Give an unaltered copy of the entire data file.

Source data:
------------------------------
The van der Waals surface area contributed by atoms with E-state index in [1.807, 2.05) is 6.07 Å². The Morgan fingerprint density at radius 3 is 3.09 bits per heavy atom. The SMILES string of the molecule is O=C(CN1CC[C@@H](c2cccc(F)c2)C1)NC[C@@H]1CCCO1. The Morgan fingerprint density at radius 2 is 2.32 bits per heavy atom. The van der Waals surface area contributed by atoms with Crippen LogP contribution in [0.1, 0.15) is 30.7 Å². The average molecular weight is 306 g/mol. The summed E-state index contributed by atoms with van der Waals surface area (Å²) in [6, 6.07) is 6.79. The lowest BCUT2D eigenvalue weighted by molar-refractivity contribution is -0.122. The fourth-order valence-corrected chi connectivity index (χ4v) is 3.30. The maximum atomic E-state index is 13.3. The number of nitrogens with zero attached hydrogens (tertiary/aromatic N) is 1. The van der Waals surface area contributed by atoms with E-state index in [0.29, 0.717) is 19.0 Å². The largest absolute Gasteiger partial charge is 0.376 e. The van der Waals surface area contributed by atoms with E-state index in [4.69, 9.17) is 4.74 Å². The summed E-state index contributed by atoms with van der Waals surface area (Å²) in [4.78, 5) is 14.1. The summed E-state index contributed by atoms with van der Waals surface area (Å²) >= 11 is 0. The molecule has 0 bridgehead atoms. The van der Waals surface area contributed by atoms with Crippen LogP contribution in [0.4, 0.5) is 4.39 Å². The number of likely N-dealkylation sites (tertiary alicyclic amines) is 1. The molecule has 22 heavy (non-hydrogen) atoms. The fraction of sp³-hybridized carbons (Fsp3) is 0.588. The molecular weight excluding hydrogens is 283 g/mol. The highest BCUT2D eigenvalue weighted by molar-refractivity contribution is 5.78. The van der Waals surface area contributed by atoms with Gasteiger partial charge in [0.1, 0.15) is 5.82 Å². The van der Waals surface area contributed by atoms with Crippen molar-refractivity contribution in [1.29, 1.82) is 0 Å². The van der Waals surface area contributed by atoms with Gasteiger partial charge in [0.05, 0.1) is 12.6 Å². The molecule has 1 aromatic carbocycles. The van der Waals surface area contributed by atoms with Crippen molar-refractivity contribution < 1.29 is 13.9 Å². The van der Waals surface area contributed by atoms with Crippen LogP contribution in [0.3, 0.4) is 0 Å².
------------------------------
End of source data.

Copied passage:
The van der Waals surface area contributed by atoms with E-state index in [1.807, 2.05) is 6.07 Å². The Morgan fingerprint density at radius 3 is 3.09 bits per heavy atom. The SMILES string of the molecule is O=C(CN1CC[C@@H](c2cccc(F)c2)C1)NC[C@@H]1CCCO1. The Morgan fingerprint density at radius 2 is 2.32 bits per heavy atom. The van der Waals surface area contributed by atoms with Crippen LogP contribution in [0.1, 0.15) is 30.7 Å². The average molecular weight is 306 g/mol. The summed E-state index contributed by atoms with van der Waals surface area (Å²) in [6, 6.07) is 6.79. The lowest BCUT2D eigenvalue weighted by molar-refractivity contribution is -0.122. The fourth-order valence-corrected chi connectivity index (χ4v) is 3.30. The maximum atomic E-state index is 13.3. The number of nitrogens with zero attached hydrogens (tertiary/aromatic N) is 1. The van der Waals surface area contributed by atoms with E-state index in [0.29, 0.717) is 19.0 Å². The largest absolute Gasteiger partial charge is 0.376 e. The van der Waals surface area contributed by atoms with E-state index in [4.69, 9.17) is 4.74 Å². The summed E-state index contributed by atoms with van der Waals surface area (Å²) in [4.78, 5) is 14.1. The summed E-state index contributed by atoms with van der Waals surface area (Å²) >= 11 is 0. The molecule has 0 bridgehead atoms. The van der Waals surface area contributed by atoms with Crippen LogP contribution in [0.4, 0.5) is 4.39 Å². The number of likely N-dealkylation sites (tertiary alicyclic amines) is 1. The molecule has 22 heavy (non-hydrogen) atoms. The fraction of sp³-hybridized carbons (Fsp3) is 0.588. The molecular weight excluding hydrogens is 283 g/mol. The highest BCUT2D eigenvalue weighted by molar-refractivity contribution is 5.78. The van der Waals surface area contributed by atoms with Gasteiger partial charge in [0.1, 0.15) is 5.82 Å². The van der Waals surface area contributed by atoms with Crippen molar-refractivity contribution in [1.29, 1.82) is 0 Å². The van der Waals surface area contributed by atoms with Gasteiger partial charge in [0.05, 0.1) is 12.6 Å². The molecule has 1 aromatic carbocycles. The van der Waals surface area contributed by atoms with Crippen molar-refractivity contribution < 1.29 is 13.9 Å². The van der Waals surface area contributed by atoms with Crippen LogP contribution in [0.3, 0.4) is 0 Å².